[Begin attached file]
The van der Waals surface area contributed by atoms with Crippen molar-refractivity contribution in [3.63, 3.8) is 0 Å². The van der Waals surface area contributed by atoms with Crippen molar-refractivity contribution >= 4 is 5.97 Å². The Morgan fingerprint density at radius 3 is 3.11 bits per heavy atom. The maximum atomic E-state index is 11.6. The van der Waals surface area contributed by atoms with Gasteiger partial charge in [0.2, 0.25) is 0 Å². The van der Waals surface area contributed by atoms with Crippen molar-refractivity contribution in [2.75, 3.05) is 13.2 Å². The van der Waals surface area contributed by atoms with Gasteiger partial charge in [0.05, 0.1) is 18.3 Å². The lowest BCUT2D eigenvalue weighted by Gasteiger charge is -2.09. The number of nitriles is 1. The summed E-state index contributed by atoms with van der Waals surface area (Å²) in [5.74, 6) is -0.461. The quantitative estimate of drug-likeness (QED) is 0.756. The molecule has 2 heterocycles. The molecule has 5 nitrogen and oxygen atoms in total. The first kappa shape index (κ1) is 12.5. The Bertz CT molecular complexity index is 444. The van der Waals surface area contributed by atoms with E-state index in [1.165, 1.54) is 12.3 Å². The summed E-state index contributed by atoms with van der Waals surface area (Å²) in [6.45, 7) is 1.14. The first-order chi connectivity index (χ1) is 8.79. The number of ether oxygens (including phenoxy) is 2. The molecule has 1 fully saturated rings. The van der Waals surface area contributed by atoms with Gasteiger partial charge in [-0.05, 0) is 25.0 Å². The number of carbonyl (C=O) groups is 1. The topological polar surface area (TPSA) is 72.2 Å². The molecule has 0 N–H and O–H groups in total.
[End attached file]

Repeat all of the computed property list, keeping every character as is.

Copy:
The van der Waals surface area contributed by atoms with Crippen molar-refractivity contribution in [3.63, 3.8) is 0 Å². The van der Waals surface area contributed by atoms with Crippen molar-refractivity contribution >= 4 is 5.97 Å². The Morgan fingerprint density at radius 3 is 3.11 bits per heavy atom. The maximum atomic E-state index is 11.6. The van der Waals surface area contributed by atoms with Gasteiger partial charge in [0.2, 0.25) is 0 Å². The van der Waals surface area contributed by atoms with Crippen molar-refractivity contribution in [2.75, 3.05) is 13.2 Å². The van der Waals surface area contributed by atoms with Gasteiger partial charge in [0.05, 0.1) is 18.3 Å². The lowest BCUT2D eigenvalue weighted by Gasteiger charge is -2.09. The number of nitriles is 1. The summed E-state index contributed by atoms with van der Waals surface area (Å²) in [5.74, 6) is -0.461. The quantitative estimate of drug-likeness (QED) is 0.756. The molecule has 2 heterocycles. The molecule has 5 nitrogen and oxygen atoms in total. The first kappa shape index (κ1) is 12.5. The Bertz CT molecular complexity index is 444. The van der Waals surface area contributed by atoms with E-state index in [1.165, 1.54) is 12.3 Å². The summed E-state index contributed by atoms with van der Waals surface area (Å²) in [6.45, 7) is 1.14. The first-order chi connectivity index (χ1) is 8.79. The number of ether oxygens (including phenoxy) is 2. The molecule has 1 fully saturated rings. The van der Waals surface area contributed by atoms with Gasteiger partial charge in [-0.05, 0) is 25.0 Å². The number of carbonyl (C=O) groups is 1. The topological polar surface area (TPSA) is 72.2 Å². The molecule has 0 N–H and O–H groups in total.